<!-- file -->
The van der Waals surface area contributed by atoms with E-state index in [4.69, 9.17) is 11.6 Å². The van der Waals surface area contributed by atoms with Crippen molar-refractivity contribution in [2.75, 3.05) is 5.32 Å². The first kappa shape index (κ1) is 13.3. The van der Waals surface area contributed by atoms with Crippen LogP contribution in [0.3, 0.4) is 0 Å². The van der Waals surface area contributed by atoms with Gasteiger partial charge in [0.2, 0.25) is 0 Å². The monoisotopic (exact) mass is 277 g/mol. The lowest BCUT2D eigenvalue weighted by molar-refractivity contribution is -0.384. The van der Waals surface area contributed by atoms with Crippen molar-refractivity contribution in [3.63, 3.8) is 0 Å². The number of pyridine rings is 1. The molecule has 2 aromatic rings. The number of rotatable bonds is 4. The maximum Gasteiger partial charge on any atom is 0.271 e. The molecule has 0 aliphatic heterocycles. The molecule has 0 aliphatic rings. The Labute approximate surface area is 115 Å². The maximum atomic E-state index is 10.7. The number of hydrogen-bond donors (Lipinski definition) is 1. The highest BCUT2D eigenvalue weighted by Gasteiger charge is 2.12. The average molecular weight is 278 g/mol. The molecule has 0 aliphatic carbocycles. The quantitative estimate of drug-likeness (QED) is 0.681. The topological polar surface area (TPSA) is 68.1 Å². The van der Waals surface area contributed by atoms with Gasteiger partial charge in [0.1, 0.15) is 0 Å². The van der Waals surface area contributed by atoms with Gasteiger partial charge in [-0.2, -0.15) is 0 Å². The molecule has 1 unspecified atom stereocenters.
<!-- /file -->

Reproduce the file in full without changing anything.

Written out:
The van der Waals surface area contributed by atoms with E-state index in [4.69, 9.17) is 11.6 Å². The van der Waals surface area contributed by atoms with Crippen molar-refractivity contribution in [2.75, 3.05) is 5.32 Å². The first kappa shape index (κ1) is 13.3. The van der Waals surface area contributed by atoms with Crippen LogP contribution in [0.3, 0.4) is 0 Å². The van der Waals surface area contributed by atoms with Gasteiger partial charge in [0.2, 0.25) is 0 Å². The monoisotopic (exact) mass is 277 g/mol. The lowest BCUT2D eigenvalue weighted by molar-refractivity contribution is -0.384. The van der Waals surface area contributed by atoms with Crippen molar-refractivity contribution in [3.63, 3.8) is 0 Å². The number of pyridine rings is 1. The molecule has 2 aromatic rings. The number of rotatable bonds is 4. The maximum Gasteiger partial charge on any atom is 0.271 e. The molecule has 0 aliphatic heterocycles. The molecule has 0 aliphatic rings. The Labute approximate surface area is 115 Å². The maximum atomic E-state index is 10.7. The number of hydrogen-bond donors (Lipinski definition) is 1. The highest BCUT2D eigenvalue weighted by Gasteiger charge is 2.12. The average molecular weight is 278 g/mol. The molecule has 0 aliphatic carbocycles. The quantitative estimate of drug-likeness (QED) is 0.681. The topological polar surface area (TPSA) is 68.1 Å². The van der Waals surface area contributed by atoms with Gasteiger partial charge in [0.1, 0.15) is 0 Å². The van der Waals surface area contributed by atoms with Gasteiger partial charge in [-0.2, -0.15) is 0 Å². The molecule has 1 unspecified atom stereocenters.